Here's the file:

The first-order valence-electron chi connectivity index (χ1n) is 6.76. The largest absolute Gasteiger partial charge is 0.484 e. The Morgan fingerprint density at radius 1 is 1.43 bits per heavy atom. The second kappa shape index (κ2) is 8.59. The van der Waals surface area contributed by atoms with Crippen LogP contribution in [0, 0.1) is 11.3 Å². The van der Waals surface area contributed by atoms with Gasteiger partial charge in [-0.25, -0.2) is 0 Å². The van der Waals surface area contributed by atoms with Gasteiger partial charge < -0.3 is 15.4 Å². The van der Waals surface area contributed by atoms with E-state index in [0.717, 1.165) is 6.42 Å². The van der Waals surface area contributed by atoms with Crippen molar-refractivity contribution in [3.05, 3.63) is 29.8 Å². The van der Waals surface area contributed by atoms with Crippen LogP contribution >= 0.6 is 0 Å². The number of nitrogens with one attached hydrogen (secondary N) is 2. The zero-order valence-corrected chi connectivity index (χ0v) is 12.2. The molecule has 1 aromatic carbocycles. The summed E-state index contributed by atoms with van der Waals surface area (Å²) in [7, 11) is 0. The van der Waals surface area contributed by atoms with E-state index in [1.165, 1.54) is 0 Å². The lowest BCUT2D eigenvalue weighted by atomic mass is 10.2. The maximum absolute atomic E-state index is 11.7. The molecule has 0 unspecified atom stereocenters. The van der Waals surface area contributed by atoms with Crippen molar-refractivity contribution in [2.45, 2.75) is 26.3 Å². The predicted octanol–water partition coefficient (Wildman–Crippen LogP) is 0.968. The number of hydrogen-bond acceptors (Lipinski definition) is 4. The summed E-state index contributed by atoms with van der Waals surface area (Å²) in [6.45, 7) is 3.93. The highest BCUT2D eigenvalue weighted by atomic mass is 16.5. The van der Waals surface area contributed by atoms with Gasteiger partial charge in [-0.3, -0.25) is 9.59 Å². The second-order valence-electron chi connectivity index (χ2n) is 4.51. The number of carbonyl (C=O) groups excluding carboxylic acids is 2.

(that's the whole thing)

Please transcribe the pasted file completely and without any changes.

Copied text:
The first-order valence-electron chi connectivity index (χ1n) is 6.76. The largest absolute Gasteiger partial charge is 0.484 e. The Morgan fingerprint density at radius 1 is 1.43 bits per heavy atom. The second kappa shape index (κ2) is 8.59. The van der Waals surface area contributed by atoms with Crippen LogP contribution in [0, 0.1) is 11.3 Å². The van der Waals surface area contributed by atoms with Gasteiger partial charge in [-0.25, -0.2) is 0 Å². The van der Waals surface area contributed by atoms with Gasteiger partial charge < -0.3 is 15.4 Å². The van der Waals surface area contributed by atoms with E-state index in [0.717, 1.165) is 6.42 Å². The van der Waals surface area contributed by atoms with Crippen molar-refractivity contribution in [3.05, 3.63) is 29.8 Å². The van der Waals surface area contributed by atoms with Crippen LogP contribution >= 0.6 is 0 Å². The number of nitrogens with one attached hydrogen (secondary N) is 2. The zero-order valence-corrected chi connectivity index (χ0v) is 12.2. The molecule has 1 aromatic carbocycles. The summed E-state index contributed by atoms with van der Waals surface area (Å²) in [7, 11) is 0. The van der Waals surface area contributed by atoms with E-state index in [1.165, 1.54) is 0 Å². The lowest BCUT2D eigenvalue weighted by atomic mass is 10.2. The maximum absolute atomic E-state index is 11.7. The molecule has 0 unspecified atom stereocenters. The van der Waals surface area contributed by atoms with Crippen molar-refractivity contribution in [2.45, 2.75) is 26.3 Å². The predicted octanol–water partition coefficient (Wildman–Crippen LogP) is 0.968. The number of hydrogen-bond acceptors (Lipinski definition) is 4. The summed E-state index contributed by atoms with van der Waals surface area (Å²) in [6.45, 7) is 3.93. The highest BCUT2D eigenvalue weighted by atomic mass is 16.5. The van der Waals surface area contributed by atoms with Gasteiger partial charge in [-0.3, -0.25) is 9.59 Å². The second-order valence-electron chi connectivity index (χ2n) is 4.51. The number of carbonyl (C=O) groups excluding carboxylic acids is 2.